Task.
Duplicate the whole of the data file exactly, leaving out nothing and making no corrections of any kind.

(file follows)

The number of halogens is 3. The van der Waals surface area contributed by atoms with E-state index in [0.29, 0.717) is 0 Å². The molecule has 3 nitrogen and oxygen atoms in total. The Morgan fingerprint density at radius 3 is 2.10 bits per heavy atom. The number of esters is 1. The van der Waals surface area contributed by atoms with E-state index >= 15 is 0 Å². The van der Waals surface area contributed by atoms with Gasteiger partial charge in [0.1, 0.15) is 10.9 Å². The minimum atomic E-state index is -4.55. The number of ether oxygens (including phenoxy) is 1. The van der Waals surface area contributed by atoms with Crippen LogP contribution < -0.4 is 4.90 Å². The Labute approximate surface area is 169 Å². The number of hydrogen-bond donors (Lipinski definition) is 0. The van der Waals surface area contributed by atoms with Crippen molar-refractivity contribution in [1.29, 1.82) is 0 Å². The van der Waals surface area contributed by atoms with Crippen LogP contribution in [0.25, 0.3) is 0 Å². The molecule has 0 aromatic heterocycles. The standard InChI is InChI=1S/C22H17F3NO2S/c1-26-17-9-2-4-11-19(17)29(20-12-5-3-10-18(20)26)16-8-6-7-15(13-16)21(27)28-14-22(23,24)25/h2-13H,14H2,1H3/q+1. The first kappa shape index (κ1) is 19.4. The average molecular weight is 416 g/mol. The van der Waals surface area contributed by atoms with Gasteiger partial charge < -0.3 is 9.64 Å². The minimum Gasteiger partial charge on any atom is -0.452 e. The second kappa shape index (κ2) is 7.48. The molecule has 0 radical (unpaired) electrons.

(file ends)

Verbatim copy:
The number of halogens is 3. The van der Waals surface area contributed by atoms with E-state index in [0.29, 0.717) is 0 Å². The molecule has 3 nitrogen and oxygen atoms in total. The Morgan fingerprint density at radius 3 is 2.10 bits per heavy atom. The number of esters is 1. The van der Waals surface area contributed by atoms with E-state index >= 15 is 0 Å². The van der Waals surface area contributed by atoms with Gasteiger partial charge in [0.1, 0.15) is 10.9 Å². The minimum atomic E-state index is -4.55. The number of ether oxygens (including phenoxy) is 1. The van der Waals surface area contributed by atoms with Crippen LogP contribution < -0.4 is 4.90 Å². The Labute approximate surface area is 169 Å². The number of hydrogen-bond donors (Lipinski definition) is 0. The van der Waals surface area contributed by atoms with Crippen molar-refractivity contribution in [1.29, 1.82) is 0 Å². The van der Waals surface area contributed by atoms with Crippen LogP contribution in [0.25, 0.3) is 0 Å². The molecule has 0 aromatic heterocycles. The standard InChI is InChI=1S/C22H17F3NO2S/c1-26-17-9-2-4-11-19(17)29(20-12-5-3-10-18(20)26)16-8-6-7-15(13-16)21(27)28-14-22(23,24)25/h2-13H,14H2,1H3/q+1. The first kappa shape index (κ1) is 19.4. The average molecular weight is 416 g/mol. The van der Waals surface area contributed by atoms with Gasteiger partial charge < -0.3 is 9.64 Å². The minimum Gasteiger partial charge on any atom is -0.452 e. The second kappa shape index (κ2) is 7.48. The molecule has 0 radical (unpaired) electrons.